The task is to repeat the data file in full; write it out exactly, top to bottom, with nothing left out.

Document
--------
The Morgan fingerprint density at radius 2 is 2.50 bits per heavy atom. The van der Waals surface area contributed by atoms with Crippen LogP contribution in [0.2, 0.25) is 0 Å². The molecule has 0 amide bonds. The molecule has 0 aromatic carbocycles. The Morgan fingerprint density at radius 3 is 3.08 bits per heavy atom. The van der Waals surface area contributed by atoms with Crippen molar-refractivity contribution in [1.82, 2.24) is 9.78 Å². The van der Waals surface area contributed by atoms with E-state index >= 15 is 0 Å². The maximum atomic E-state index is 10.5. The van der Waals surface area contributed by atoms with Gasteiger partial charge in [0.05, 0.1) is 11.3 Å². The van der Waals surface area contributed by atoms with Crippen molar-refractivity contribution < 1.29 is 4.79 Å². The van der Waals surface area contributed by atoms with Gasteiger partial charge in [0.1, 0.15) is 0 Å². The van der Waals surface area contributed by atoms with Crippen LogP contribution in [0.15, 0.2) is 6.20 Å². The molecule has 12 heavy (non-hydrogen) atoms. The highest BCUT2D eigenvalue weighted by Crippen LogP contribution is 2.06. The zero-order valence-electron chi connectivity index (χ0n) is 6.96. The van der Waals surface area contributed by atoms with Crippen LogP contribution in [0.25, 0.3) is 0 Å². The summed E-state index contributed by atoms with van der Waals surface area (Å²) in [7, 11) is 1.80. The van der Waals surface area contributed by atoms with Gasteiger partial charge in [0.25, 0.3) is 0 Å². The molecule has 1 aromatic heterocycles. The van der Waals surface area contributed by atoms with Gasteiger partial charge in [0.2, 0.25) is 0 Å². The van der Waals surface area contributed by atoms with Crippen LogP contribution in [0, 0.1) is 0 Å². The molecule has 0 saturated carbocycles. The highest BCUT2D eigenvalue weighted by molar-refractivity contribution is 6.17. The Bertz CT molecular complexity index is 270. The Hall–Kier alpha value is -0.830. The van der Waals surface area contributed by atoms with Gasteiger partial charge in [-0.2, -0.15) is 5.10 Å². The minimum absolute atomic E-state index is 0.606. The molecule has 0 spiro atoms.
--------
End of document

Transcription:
The Morgan fingerprint density at radius 2 is 2.50 bits per heavy atom. The van der Waals surface area contributed by atoms with Crippen LogP contribution in [0.2, 0.25) is 0 Å². The molecule has 0 amide bonds. The molecule has 0 aromatic carbocycles. The Morgan fingerprint density at radius 3 is 3.08 bits per heavy atom. The van der Waals surface area contributed by atoms with Crippen molar-refractivity contribution in [1.82, 2.24) is 9.78 Å². The van der Waals surface area contributed by atoms with E-state index >= 15 is 0 Å². The maximum atomic E-state index is 10.5. The van der Waals surface area contributed by atoms with Gasteiger partial charge in [0.05, 0.1) is 11.3 Å². The van der Waals surface area contributed by atoms with Crippen molar-refractivity contribution < 1.29 is 4.79 Å². The van der Waals surface area contributed by atoms with Gasteiger partial charge in [0.1, 0.15) is 0 Å². The van der Waals surface area contributed by atoms with Crippen LogP contribution in [0.15, 0.2) is 6.20 Å². The molecule has 12 heavy (non-hydrogen) atoms. The highest BCUT2D eigenvalue weighted by Crippen LogP contribution is 2.06. The zero-order valence-electron chi connectivity index (χ0n) is 6.96. The van der Waals surface area contributed by atoms with Crippen LogP contribution in [0.25, 0.3) is 0 Å². The summed E-state index contributed by atoms with van der Waals surface area (Å²) in [7, 11) is 1.80. The van der Waals surface area contributed by atoms with Gasteiger partial charge in [0.25, 0.3) is 0 Å². The molecule has 1 aromatic heterocycles. The van der Waals surface area contributed by atoms with Gasteiger partial charge in [0.2, 0.25) is 0 Å². The van der Waals surface area contributed by atoms with Crippen LogP contribution in [0, 0.1) is 0 Å². The molecule has 0 saturated carbocycles. The highest BCUT2D eigenvalue weighted by molar-refractivity contribution is 6.17. The Bertz CT molecular complexity index is 270. The Hall–Kier alpha value is -0.830. The van der Waals surface area contributed by atoms with Gasteiger partial charge in [-0.2, -0.15) is 5.10 Å². The minimum absolute atomic E-state index is 0.606. The molecule has 0 spiro atoms.